Social Media – what’s the real cost?

Paper marketing

Social Media’s the ‘buzz’ phrase for marketing, after all it’s a free way to get the message out to potential customers.

Yes, we’ve all been told how Social Media can provide amazing exposure, and at no cost.  Well, before getting too carried away, you need to consider the true cost of social media and also its potential effectiveness for your business.

Building up your network
For social media to have any possible effect, you will need to build up your network of followers and likes.  This is something that you cannot just switch on instantly, you will need to allocate time every day in order to follow others, with the hope that they will follow you in return.  You need at least to give this 6 months of constant daily work to build your immediate broadcasting network before it will have any value.

An ongoing commitment – what’s required
Allocating an hour a day, each and every working day is a good place to start, ideally with no distractions.  You’ll also need to make sure you understand all aspects of the social media interfaces so you can get the best out of these platforms.  Research and possibly training is highly adviseable in the early stages to get the ball rolling.  There are many training courses you can attend to get a grip on the basics to shortcut this process – this is time well spent, unless you’re quick at grasping this type of scheme/system on your own.  If you don’t have the time to deal with this due to the operational requirements of your business, then there are plenty of companies out there that will undertake this job on your behalf.  Realistically, you need to be looking at paying an agent probably a minimum of £25+/hr for this type of work (average £40/hr), in order to ensure an hour a day is dedicated to your company’s social media, this adds up to £125/week or £500/month plus VAT (minimum).  There are problems with this arrangement though. The main issue is that whatever information comes up in your business that’s interesting enough to post on social media, has to be communicated to your agent, so there is a requirement for you to have an ongoing dialogue, otherwise how will the agent know what to put in your Facebook post or a tweet?  It’s instantly obvious that there’s a disconnect here and also a requirement on your time to relay information to the agent – not the most efficient way to use time and money as you’re having to pay an agent, but also tying up your own valuable time.  This probably isn’t what you want to hear, but it’s an honest view of the actual cost of using these free platforms for you business.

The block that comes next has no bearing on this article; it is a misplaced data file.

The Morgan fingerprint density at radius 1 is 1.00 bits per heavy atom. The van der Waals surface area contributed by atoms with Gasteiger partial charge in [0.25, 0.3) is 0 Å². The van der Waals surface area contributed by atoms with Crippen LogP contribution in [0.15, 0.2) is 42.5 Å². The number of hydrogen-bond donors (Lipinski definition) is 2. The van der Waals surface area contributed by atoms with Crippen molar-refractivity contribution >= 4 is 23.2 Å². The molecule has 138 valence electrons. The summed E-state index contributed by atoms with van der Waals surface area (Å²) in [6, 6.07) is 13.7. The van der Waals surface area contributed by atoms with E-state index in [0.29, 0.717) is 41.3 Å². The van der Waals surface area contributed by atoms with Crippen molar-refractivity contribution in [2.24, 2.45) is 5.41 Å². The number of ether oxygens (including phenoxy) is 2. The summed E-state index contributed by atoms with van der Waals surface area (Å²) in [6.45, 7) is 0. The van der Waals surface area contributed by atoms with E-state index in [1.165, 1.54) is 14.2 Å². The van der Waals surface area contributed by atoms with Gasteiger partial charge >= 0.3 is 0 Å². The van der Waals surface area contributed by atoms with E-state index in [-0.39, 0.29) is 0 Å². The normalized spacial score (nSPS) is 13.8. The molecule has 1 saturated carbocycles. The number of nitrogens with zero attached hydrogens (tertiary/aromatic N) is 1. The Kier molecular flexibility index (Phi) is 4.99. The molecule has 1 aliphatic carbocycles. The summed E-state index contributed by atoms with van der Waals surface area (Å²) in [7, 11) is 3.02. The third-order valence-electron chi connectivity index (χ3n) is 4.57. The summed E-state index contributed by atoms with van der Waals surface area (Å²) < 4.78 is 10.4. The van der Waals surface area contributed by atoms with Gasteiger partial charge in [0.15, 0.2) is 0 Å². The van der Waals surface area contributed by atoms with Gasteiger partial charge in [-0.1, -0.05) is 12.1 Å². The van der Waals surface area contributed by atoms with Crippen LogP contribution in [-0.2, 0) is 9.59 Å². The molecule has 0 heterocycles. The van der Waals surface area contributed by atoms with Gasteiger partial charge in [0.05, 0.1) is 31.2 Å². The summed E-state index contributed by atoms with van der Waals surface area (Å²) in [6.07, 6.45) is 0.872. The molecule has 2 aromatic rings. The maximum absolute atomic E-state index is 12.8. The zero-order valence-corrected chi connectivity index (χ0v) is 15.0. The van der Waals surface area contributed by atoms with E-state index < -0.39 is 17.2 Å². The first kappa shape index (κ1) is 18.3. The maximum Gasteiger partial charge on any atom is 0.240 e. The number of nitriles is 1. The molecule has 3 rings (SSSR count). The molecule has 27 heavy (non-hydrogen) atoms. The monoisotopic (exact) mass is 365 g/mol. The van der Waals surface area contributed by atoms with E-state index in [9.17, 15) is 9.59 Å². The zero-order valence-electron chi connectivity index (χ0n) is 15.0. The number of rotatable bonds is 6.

One small business organisation I know in Devon allocate 2 to 3 hours every day for social media, which is really a massive undertaking – I always wonder if the good old telephone and a visit would be much more productive in terms of fostering relations with other businesses, which was the purpose of this business’s social media efforts.